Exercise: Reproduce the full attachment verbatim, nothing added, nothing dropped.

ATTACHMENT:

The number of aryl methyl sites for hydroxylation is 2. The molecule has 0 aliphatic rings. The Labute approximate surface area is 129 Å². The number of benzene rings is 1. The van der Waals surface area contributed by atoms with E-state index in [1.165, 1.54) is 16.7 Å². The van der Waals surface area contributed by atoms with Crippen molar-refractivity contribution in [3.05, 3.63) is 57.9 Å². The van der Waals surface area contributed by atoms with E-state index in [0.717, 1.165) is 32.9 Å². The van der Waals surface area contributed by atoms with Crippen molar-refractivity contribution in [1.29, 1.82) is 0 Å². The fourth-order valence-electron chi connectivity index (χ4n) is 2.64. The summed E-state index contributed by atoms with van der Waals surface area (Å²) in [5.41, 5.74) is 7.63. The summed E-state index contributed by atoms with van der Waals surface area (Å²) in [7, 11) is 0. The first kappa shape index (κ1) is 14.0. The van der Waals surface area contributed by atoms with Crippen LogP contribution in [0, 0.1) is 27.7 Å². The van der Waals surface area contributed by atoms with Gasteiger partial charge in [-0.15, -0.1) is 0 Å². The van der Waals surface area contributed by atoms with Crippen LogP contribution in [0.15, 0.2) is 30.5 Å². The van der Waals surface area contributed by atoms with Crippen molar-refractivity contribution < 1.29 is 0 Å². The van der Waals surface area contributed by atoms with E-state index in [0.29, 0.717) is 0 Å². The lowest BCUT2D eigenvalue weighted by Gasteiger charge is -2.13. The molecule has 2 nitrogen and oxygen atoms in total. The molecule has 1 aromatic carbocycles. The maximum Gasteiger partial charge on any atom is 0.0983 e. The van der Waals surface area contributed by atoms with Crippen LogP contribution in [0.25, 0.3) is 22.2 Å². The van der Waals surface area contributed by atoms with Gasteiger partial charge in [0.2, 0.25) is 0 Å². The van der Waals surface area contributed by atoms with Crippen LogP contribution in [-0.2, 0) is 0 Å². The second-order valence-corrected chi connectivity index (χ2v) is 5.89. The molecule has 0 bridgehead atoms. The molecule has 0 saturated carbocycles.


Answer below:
The number of aryl methyl sites for hydroxylation is 2. The molecule has 0 aliphatic rings. The Labute approximate surface area is 129 Å². The number of benzene rings is 1. The van der Waals surface area contributed by atoms with E-state index in [1.165, 1.54) is 16.7 Å². The van der Waals surface area contributed by atoms with Crippen molar-refractivity contribution in [3.05, 3.63) is 57.9 Å². The van der Waals surface area contributed by atoms with E-state index in [0.717, 1.165) is 32.9 Å². The van der Waals surface area contributed by atoms with Crippen molar-refractivity contribution in [1.29, 1.82) is 0 Å². The fourth-order valence-electron chi connectivity index (χ4n) is 2.64. The summed E-state index contributed by atoms with van der Waals surface area (Å²) in [5.41, 5.74) is 7.63. The summed E-state index contributed by atoms with van der Waals surface area (Å²) in [7, 11) is 0. The first kappa shape index (κ1) is 14.0. The van der Waals surface area contributed by atoms with Crippen LogP contribution in [0, 0.1) is 27.7 Å². The van der Waals surface area contributed by atoms with Gasteiger partial charge in [-0.15, -0.1) is 0 Å². The van der Waals surface area contributed by atoms with Crippen LogP contribution in [0.15, 0.2) is 30.5 Å². The van der Waals surface area contributed by atoms with Crippen molar-refractivity contribution < 1.29 is 0 Å². The van der Waals surface area contributed by atoms with E-state index in [0.29, 0.717) is 0 Å². The lowest BCUT2D eigenvalue weighted by Gasteiger charge is -2.13. The molecule has 2 nitrogen and oxygen atoms in total. The molecule has 1 aromatic carbocycles. The maximum Gasteiger partial charge on any atom is 0.0983 e. The van der Waals surface area contributed by atoms with Crippen LogP contribution in [0.25, 0.3) is 22.2 Å². The van der Waals surface area contributed by atoms with Gasteiger partial charge in [0.2, 0.25) is 0 Å². The van der Waals surface area contributed by atoms with Crippen LogP contribution in [-0.2, 0) is 0 Å². The second-order valence-corrected chi connectivity index (χ2v) is 5.89. The molecule has 0 bridgehead atoms. The molecule has 0 saturated carbocycles.